We commend the Australian government’s recent support for the United Nations Declaration on the Rights of Indigenous Peoples. We call on all governments to support and implement the provisions of the UN Declaration.
Since time immemorial we have lived in keeping with our sacred laws, principles, and spiritual values, given by the Creator. Our ways of life are based on thousands of years of accumulated ecological knowledge, a great respect for our Mother Earth, a reverence and respect for all our Natural World relations and the survival of our languages, cultures, and traditions.
The Indigenous instructions of sharing and the responsibility of leadership to future generations are wise and enduring. As the traditional nations of our lands we affirm the right to educate our children in our earth-based education systems in order to maintain our indigenous knowledge systems and cultures. These have also contributed to our spiritual, physical and mental health;
Indigenous peoples concept of health and survival is holistic, collective and individual.
It encompasses the spiritual, the intellectual, the physical and the emotional. Expressions of culture relevant to health and survival of Indigenous Peoples includes relationships, families, and kinship, social institutions, traditional laws, music, dances, songs and songlines, ceremonies and dreamtime, our ritual performances and practices, games, sports, language, mythologies, names, land, sea, water, every life forms, and all documented forms and aspects of culture, including burial and sacred sites, human genetic materials, ancestral remains, so often stolen, and our artifacts;
Unfortunately, certain doctrines have been threatening to the survival of our cultures, our languages, and our peoples, and devastating to our ways of life. These are found in particular colonizing documents such as the Inter Caetera papal bull of 1493, which called for the subjugation of non-Christian nations and peoples and “the propagation of the Christian empire.” This is the root of the Doctrine of Christian Discovery that is still interwoven into laws and policies today that must be changed. The principles of subjugation contained in this and other such documents, and in the religious texts and documents of other religions, have been and continue to be destructive to our ways of life (religions), cultures, and the survival of our Indigenous nations and peoples. This oppressive tradition is what led to the boarding schools, the residential schools, and the Stolen Generation, resulting in the trauma of language death and loss of family integrity from the actions of churches and governments. We call on those churches and governments to put as much time, effort, energy and money into assisting with the revitalization of our languages and cultures as they put into attempting to destroy them.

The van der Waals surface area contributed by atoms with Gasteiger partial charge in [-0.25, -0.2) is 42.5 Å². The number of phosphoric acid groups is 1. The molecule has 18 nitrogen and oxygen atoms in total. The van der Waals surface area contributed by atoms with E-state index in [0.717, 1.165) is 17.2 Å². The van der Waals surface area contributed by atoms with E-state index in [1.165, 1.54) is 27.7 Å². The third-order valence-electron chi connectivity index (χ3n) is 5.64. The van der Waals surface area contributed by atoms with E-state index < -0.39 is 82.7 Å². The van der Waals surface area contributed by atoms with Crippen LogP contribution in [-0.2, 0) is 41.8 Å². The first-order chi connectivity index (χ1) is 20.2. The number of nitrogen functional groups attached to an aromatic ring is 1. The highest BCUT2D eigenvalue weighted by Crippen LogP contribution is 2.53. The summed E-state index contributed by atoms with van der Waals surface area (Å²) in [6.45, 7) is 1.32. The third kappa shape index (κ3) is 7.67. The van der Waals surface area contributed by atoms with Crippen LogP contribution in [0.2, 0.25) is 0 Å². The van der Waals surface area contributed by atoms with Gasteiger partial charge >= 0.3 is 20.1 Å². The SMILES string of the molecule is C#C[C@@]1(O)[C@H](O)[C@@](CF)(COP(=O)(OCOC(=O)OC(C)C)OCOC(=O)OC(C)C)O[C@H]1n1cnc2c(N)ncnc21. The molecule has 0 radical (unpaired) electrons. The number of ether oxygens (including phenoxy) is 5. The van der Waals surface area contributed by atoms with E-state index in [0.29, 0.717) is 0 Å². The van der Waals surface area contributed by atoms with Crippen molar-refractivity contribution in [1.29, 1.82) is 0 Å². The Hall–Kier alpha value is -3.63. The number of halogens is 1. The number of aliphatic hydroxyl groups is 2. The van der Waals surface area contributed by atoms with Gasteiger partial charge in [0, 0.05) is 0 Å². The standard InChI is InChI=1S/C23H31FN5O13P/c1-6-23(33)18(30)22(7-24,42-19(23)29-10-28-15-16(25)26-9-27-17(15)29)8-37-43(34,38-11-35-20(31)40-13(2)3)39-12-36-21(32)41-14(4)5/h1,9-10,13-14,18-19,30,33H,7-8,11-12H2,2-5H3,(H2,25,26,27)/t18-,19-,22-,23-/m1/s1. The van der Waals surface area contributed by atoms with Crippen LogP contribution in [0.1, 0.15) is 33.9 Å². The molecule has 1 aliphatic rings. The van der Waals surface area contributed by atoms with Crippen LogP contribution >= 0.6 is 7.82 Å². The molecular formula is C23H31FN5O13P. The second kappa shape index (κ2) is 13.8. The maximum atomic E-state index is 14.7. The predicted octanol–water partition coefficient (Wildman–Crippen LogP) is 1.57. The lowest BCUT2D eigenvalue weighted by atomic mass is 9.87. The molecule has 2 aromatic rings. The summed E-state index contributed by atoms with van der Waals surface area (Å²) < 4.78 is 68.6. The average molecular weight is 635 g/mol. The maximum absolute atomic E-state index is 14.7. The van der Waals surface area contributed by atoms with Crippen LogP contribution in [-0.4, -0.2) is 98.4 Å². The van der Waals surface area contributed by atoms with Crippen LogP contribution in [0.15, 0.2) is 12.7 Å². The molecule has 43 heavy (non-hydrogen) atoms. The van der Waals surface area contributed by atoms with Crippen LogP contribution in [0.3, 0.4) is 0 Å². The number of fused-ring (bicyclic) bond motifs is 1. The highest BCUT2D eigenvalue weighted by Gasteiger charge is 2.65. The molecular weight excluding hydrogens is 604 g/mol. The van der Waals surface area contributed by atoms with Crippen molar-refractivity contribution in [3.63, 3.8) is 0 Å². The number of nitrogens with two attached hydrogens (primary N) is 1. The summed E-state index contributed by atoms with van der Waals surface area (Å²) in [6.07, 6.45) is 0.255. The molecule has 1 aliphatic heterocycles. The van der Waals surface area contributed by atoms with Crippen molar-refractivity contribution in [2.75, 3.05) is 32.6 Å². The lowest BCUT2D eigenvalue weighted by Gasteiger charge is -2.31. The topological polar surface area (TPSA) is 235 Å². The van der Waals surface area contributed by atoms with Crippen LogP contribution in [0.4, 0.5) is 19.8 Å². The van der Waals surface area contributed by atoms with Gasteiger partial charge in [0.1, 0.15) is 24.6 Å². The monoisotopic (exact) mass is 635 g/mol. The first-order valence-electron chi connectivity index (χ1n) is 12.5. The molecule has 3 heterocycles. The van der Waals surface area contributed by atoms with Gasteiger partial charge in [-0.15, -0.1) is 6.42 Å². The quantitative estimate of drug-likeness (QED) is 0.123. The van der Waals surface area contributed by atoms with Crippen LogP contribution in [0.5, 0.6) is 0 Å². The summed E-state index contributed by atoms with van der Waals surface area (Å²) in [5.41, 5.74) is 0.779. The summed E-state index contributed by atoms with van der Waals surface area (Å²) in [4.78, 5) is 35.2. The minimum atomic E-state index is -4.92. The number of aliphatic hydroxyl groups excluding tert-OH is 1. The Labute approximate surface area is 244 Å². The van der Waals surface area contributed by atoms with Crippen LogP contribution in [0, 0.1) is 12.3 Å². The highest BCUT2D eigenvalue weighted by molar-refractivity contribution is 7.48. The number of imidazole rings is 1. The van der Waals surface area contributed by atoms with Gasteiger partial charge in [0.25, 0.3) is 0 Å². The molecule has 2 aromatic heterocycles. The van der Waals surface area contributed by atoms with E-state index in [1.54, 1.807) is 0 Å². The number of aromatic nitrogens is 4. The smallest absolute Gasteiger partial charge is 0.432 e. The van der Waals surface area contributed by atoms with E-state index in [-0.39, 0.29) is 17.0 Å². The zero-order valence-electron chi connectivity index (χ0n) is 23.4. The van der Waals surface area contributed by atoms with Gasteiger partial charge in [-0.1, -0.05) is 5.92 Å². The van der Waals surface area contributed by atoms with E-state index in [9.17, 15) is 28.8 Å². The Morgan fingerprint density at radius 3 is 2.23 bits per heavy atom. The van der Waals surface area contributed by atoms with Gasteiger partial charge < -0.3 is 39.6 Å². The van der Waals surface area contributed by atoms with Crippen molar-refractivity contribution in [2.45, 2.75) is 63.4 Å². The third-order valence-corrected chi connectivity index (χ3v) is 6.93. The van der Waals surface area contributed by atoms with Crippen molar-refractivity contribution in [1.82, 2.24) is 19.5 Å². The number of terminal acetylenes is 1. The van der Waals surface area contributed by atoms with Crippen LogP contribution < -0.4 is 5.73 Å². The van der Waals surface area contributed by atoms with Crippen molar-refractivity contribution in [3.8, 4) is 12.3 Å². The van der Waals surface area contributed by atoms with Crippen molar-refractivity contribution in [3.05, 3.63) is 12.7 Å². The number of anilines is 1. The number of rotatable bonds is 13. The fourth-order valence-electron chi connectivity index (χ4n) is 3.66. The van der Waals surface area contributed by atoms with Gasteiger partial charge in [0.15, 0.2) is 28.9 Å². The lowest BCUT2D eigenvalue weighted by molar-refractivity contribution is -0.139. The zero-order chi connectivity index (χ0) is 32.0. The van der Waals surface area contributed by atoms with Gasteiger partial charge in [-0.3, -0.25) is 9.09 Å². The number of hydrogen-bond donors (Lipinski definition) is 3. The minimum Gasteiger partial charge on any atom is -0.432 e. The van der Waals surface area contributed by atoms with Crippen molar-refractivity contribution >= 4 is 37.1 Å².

The doctrines of colonization and dominion have laid the groundwork for contemporary problems of racism and dispossession. These problems include the industrial processes of resource exploitation and extraction by governments and corporations that has consistently meant the use of imposed laws to force the removal of Indigenous peoples from our traditional territories, and to desecrate and destroy our sacred sites and places. The result is a great depletion of biodiversity and the loss of our traditional ways of life, as well as the depletion and contamination of the waters of Mother Earth from mining and colonization.
Such policies and practices do not take into account that water is the first law of life and a gift from the Creator for all beings. Clean, healthy, safe, and free water is necessary for the continuity and well being of all living things. The commercialization and poisoning of water is a crime against life.
The negative ethics of contemporary society, discovery, conquest, dominion, exploitation, extraction, and industrialization, have brought us to today’s crisis of global warming. Climate change is now our most urgent issue and affecting the lives of indigenous peoples at an alarming rate. Many of our people’s lives are in crisis due to the rapid global warming. The ice melt in the north and rapid sea rise continue to accelerate, and the time for action is brief.
The Earth’s resources are finite and the present global consumption levels are unsustainable and continue to affect our peoples and all peoples. Therefore, we join the other members of the Parliament in calling for prompt, immediate, and effective action at Copenhagen to combat climate change;